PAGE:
One of my favorite pictures of the evening was this one of best friends and their daughters.
I arrived in the office early today and was able to take this photo of the iRobot parking lot before it filled with cars. Did I recently suggest that peak color was behind us?
I spent more than an hour with Maya this evening helping her to prepare for a big test tomorrow. At one point I became bored with her seemingly perfect recall of the material and asked her to duplicate a very complex page of diagrammatic notes from memory. The result was a near perfect copy of the original information organized in nearly identical spatial orientation. It is clear that Maya shares my visual learning style preference but I am now convinced she may also have something of a photographic memory.
Maya was in top form today as Concord Carlisle faced arch rival Acton Boxborough to whom they suffered their only loss this season. The match ended in a 1-1 tie. Maya played center midfield with a level of passion I have not seen in her before. Pictured above she launches a rocket from the 18. It was low and hard to the right corner. The goalie dove for the block but could not handle the ball, fumbling it in front of the net. A quick toe poke from our nearest striker would have won the game but the shot was not taken in time. Below Maya makes a sharp cut to beat a defender as she carried the ball down field. She made a total of three runs where she beat as many opponents each time before completing passes to one of her attackers. I wish her brothers could have watched her play today. They would have been very impressed.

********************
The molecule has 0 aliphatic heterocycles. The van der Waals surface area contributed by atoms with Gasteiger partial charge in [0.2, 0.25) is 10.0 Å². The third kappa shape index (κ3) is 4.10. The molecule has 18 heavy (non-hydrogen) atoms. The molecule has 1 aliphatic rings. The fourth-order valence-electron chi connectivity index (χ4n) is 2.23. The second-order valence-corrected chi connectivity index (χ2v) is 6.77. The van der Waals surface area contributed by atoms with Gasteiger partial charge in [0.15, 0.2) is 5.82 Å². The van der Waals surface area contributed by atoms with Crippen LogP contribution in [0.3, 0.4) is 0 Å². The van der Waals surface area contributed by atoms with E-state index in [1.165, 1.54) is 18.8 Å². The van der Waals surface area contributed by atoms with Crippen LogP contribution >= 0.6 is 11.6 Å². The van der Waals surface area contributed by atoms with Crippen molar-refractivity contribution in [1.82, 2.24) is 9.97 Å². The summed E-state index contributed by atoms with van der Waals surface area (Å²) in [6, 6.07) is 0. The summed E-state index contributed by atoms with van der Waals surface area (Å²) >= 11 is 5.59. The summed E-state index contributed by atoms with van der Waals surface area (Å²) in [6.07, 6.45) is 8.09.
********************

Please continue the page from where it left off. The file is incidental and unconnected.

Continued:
I tested my recovering calf for the first time with a three mile walk over my lunch hour. It was still a little tight but I finished without tweaking it again and experienced only mild soreness afterwards. My Nepal trek will cover a distance equal to walking from Boston to my home town of Schenectady, NY over a mountain 3.3 miles high. Expressed in these terms, it is easy to understand why I have to get back to my training regime as soon as possible if I am going to be ready for my adventure.
Neighbors walking together to take a stand against hunger describes a CROP Hunger Walk (Communities Responding to Overcome Poverty). Funds raised by the Concord area CROP Walk go to the Church World Service for worldwide emergency relief of disasters, for refugee aid and for fighting the root causes of hunger through community development programs in 80 underdeveloped countries. One quarter of the funds raised provide substantial contributions to ten local supper/food pantry programs including Open Table which Jeanine now heads. Maya and her friends volunteered to man Checkpoint #4 where they greeted walkers on their final leg of the course offering them water and first aid (fortunately none of the later was needed).